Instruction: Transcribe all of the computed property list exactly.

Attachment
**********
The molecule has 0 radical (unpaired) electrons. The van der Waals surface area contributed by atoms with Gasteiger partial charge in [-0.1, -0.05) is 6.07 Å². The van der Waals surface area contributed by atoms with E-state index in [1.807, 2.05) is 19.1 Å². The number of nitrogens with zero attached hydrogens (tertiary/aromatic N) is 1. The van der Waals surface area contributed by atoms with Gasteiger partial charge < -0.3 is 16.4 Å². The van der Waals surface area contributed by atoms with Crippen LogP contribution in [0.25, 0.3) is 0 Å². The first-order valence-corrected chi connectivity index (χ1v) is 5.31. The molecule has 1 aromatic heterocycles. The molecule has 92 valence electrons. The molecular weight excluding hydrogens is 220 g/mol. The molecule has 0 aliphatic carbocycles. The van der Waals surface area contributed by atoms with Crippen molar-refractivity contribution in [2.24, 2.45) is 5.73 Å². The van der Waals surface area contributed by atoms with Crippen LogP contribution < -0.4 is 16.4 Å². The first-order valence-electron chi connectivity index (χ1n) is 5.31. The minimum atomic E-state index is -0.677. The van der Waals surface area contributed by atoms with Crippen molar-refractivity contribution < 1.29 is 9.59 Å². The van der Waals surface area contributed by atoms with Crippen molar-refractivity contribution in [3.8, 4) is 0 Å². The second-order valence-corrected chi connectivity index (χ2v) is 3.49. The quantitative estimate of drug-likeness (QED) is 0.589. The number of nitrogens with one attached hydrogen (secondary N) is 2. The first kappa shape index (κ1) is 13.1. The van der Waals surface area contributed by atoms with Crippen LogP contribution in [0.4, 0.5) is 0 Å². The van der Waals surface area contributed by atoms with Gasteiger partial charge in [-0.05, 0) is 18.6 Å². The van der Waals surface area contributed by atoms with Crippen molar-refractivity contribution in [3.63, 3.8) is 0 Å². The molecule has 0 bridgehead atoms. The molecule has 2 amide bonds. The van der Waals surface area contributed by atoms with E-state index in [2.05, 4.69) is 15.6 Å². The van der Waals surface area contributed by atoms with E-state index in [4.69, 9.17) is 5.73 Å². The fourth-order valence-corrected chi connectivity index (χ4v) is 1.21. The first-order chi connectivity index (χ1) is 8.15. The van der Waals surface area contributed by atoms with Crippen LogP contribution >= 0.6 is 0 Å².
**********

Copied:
The molecule has 0 radical (unpaired) electrons. The van der Waals surface area contributed by atoms with Gasteiger partial charge in [-0.1, -0.05) is 6.07 Å². The van der Waals surface area contributed by atoms with E-state index in [1.807, 2.05) is 19.1 Å². The number of nitrogens with zero attached hydrogens (tertiary/aromatic N) is 1. The van der Waals surface area contributed by atoms with Gasteiger partial charge < -0.3 is 16.4 Å². The van der Waals surface area contributed by atoms with Crippen LogP contribution in [0.25, 0.3) is 0 Å². The first-order valence-corrected chi connectivity index (χ1v) is 5.31. The molecule has 1 aromatic heterocycles. The molecule has 92 valence electrons. The molecular weight excluding hydrogens is 220 g/mol. The molecule has 0 aliphatic carbocycles. The van der Waals surface area contributed by atoms with Crippen molar-refractivity contribution in [2.24, 2.45) is 5.73 Å². The van der Waals surface area contributed by atoms with Crippen LogP contribution < -0.4 is 16.4 Å². The first-order valence-electron chi connectivity index (χ1n) is 5.31. The minimum atomic E-state index is -0.677. The van der Waals surface area contributed by atoms with Crippen molar-refractivity contribution < 1.29 is 9.59 Å². The van der Waals surface area contributed by atoms with Crippen molar-refractivity contribution in [3.8, 4) is 0 Å². The second-order valence-corrected chi connectivity index (χ2v) is 3.49. The quantitative estimate of drug-likeness (QED) is 0.589. The number of nitrogens with one attached hydrogen (secondary N) is 2. The first kappa shape index (κ1) is 13.1. The van der Waals surface area contributed by atoms with Crippen LogP contribution in [0.4, 0.5) is 0 Å². The van der Waals surface area contributed by atoms with Gasteiger partial charge in [-0.05, 0) is 18.6 Å². The van der Waals surface area contributed by atoms with Crippen molar-refractivity contribution in [3.63, 3.8) is 0 Å². The molecule has 0 bridgehead atoms. The molecule has 2 amide bonds. The van der Waals surface area contributed by atoms with E-state index in [2.05, 4.69) is 15.6 Å². The van der Waals surface area contributed by atoms with E-state index in [4.69, 9.17) is 5.73 Å². The fourth-order valence-corrected chi connectivity index (χ4v) is 1.21. The first-order chi connectivity index (χ1) is 8.15. The van der Waals surface area contributed by atoms with Crippen LogP contribution >= 0.6 is 0 Å².